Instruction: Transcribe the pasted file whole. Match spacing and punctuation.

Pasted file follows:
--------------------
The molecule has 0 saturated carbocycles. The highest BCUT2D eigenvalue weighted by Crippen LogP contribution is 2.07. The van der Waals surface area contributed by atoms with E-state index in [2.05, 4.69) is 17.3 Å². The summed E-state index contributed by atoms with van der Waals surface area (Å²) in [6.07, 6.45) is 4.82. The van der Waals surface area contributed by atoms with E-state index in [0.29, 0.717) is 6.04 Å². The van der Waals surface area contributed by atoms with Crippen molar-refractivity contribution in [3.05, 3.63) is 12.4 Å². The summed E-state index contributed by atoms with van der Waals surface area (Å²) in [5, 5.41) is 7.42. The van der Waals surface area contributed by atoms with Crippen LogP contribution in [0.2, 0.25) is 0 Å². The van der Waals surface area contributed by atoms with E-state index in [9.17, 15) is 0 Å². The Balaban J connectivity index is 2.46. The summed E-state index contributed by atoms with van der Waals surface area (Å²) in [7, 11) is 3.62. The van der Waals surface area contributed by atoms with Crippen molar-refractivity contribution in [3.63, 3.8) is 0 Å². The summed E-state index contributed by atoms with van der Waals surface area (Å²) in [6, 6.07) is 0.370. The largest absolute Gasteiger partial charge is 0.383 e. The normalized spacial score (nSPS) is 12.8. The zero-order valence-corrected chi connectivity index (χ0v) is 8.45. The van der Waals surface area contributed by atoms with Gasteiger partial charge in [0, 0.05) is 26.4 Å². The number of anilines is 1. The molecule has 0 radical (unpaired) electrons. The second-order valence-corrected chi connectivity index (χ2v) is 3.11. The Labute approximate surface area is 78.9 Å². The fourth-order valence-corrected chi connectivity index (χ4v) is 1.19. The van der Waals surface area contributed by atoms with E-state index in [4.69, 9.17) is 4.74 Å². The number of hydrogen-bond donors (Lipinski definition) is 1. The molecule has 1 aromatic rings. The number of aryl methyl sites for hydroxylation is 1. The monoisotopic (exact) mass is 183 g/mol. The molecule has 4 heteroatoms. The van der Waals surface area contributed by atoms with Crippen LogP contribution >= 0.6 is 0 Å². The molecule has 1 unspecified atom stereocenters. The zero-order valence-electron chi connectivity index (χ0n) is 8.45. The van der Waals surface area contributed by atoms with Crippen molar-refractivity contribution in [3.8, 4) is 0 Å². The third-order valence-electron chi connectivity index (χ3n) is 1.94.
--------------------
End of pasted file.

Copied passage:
The molecule has 0 saturated carbocycles. The highest BCUT2D eigenvalue weighted by Crippen LogP contribution is 2.07. The van der Waals surface area contributed by atoms with E-state index in [2.05, 4.69) is 17.3 Å². The summed E-state index contributed by atoms with van der Waals surface area (Å²) in [6.07, 6.45) is 4.82. The van der Waals surface area contributed by atoms with E-state index in [0.29, 0.717) is 6.04 Å². The van der Waals surface area contributed by atoms with Crippen molar-refractivity contribution in [3.05, 3.63) is 12.4 Å². The summed E-state index contributed by atoms with van der Waals surface area (Å²) in [5, 5.41) is 7.42. The van der Waals surface area contributed by atoms with Crippen LogP contribution in [0.2, 0.25) is 0 Å². The van der Waals surface area contributed by atoms with E-state index in [9.17, 15) is 0 Å². The Balaban J connectivity index is 2.46. The summed E-state index contributed by atoms with van der Waals surface area (Å²) in [7, 11) is 3.62. The van der Waals surface area contributed by atoms with Crippen molar-refractivity contribution in [3.63, 3.8) is 0 Å². The summed E-state index contributed by atoms with van der Waals surface area (Å²) in [6, 6.07) is 0.370. The largest absolute Gasteiger partial charge is 0.383 e. The normalized spacial score (nSPS) is 12.8. The zero-order valence-corrected chi connectivity index (χ0v) is 8.45. The van der Waals surface area contributed by atoms with Gasteiger partial charge in [0, 0.05) is 26.4 Å². The number of anilines is 1. The molecule has 0 radical (unpaired) electrons. The second-order valence-corrected chi connectivity index (χ2v) is 3.11. The Labute approximate surface area is 78.9 Å². The fourth-order valence-corrected chi connectivity index (χ4v) is 1.19. The van der Waals surface area contributed by atoms with E-state index in [4.69, 9.17) is 4.74 Å². The number of hydrogen-bond donors (Lipinski definition) is 1. The molecule has 1 aromatic rings. The number of aryl methyl sites for hydroxylation is 1. The monoisotopic (exact) mass is 183 g/mol. The molecule has 4 heteroatoms. The van der Waals surface area contributed by atoms with Crippen LogP contribution >= 0.6 is 0 Å². The molecule has 1 unspecified atom stereocenters. The zero-order valence-electron chi connectivity index (χ0n) is 8.45. The van der Waals surface area contributed by atoms with Crippen molar-refractivity contribution in [3.8, 4) is 0 Å². The third-order valence-electron chi connectivity index (χ3n) is 1.94.